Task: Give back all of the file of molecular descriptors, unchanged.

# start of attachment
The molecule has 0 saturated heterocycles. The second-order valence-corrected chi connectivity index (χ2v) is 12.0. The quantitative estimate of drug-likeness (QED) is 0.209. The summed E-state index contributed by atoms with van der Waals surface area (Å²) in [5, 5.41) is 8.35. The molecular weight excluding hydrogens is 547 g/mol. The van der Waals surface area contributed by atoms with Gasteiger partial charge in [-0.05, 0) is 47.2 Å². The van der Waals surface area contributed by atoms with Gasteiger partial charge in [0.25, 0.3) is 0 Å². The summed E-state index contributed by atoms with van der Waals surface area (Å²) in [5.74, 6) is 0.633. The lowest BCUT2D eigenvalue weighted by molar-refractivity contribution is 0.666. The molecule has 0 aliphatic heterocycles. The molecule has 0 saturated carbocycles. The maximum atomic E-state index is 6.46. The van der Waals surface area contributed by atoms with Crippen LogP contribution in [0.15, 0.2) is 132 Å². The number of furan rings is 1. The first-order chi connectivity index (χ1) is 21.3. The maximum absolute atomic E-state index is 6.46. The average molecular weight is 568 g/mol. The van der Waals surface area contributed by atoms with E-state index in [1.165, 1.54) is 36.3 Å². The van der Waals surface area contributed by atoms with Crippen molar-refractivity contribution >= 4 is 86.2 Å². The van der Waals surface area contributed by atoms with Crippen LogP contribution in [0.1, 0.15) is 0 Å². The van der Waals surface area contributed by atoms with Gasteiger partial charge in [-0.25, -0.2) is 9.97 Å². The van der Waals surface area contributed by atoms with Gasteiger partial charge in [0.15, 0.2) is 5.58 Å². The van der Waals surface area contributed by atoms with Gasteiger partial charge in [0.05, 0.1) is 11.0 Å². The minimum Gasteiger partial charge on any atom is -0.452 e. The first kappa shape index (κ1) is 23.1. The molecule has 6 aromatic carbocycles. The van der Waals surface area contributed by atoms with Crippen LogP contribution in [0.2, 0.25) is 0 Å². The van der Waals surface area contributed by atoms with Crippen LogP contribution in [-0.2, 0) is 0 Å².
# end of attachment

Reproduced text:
The molecule has 0 saturated heterocycles. The second-order valence-corrected chi connectivity index (χ2v) is 12.0. The quantitative estimate of drug-likeness (QED) is 0.209. The summed E-state index contributed by atoms with van der Waals surface area (Å²) in [5, 5.41) is 8.35. The molecular weight excluding hydrogens is 547 g/mol. The van der Waals surface area contributed by atoms with Gasteiger partial charge in [-0.05, 0) is 47.2 Å². The van der Waals surface area contributed by atoms with Gasteiger partial charge in [0.25, 0.3) is 0 Å². The summed E-state index contributed by atoms with van der Waals surface area (Å²) in [5.74, 6) is 0.633. The lowest BCUT2D eigenvalue weighted by molar-refractivity contribution is 0.666. The molecule has 0 aliphatic heterocycles. The molecule has 0 saturated carbocycles. The maximum atomic E-state index is 6.46. The van der Waals surface area contributed by atoms with Crippen LogP contribution in [0.15, 0.2) is 132 Å². The number of furan rings is 1. The first-order chi connectivity index (χ1) is 21.3. The maximum absolute atomic E-state index is 6.46. The average molecular weight is 568 g/mol. The van der Waals surface area contributed by atoms with E-state index in [1.165, 1.54) is 36.3 Å². The van der Waals surface area contributed by atoms with Crippen molar-refractivity contribution >= 4 is 86.2 Å². The van der Waals surface area contributed by atoms with Crippen LogP contribution in [0.1, 0.15) is 0 Å². The van der Waals surface area contributed by atoms with Gasteiger partial charge in [-0.25, -0.2) is 9.97 Å². The van der Waals surface area contributed by atoms with Gasteiger partial charge in [0.15, 0.2) is 5.58 Å². The van der Waals surface area contributed by atoms with Gasteiger partial charge in [0.05, 0.1) is 11.0 Å². The minimum Gasteiger partial charge on any atom is -0.452 e. The first kappa shape index (κ1) is 23.1. The molecule has 6 aromatic carbocycles. The van der Waals surface area contributed by atoms with Crippen LogP contribution in [0.2, 0.25) is 0 Å². The van der Waals surface area contributed by atoms with Crippen LogP contribution in [-0.2, 0) is 0 Å².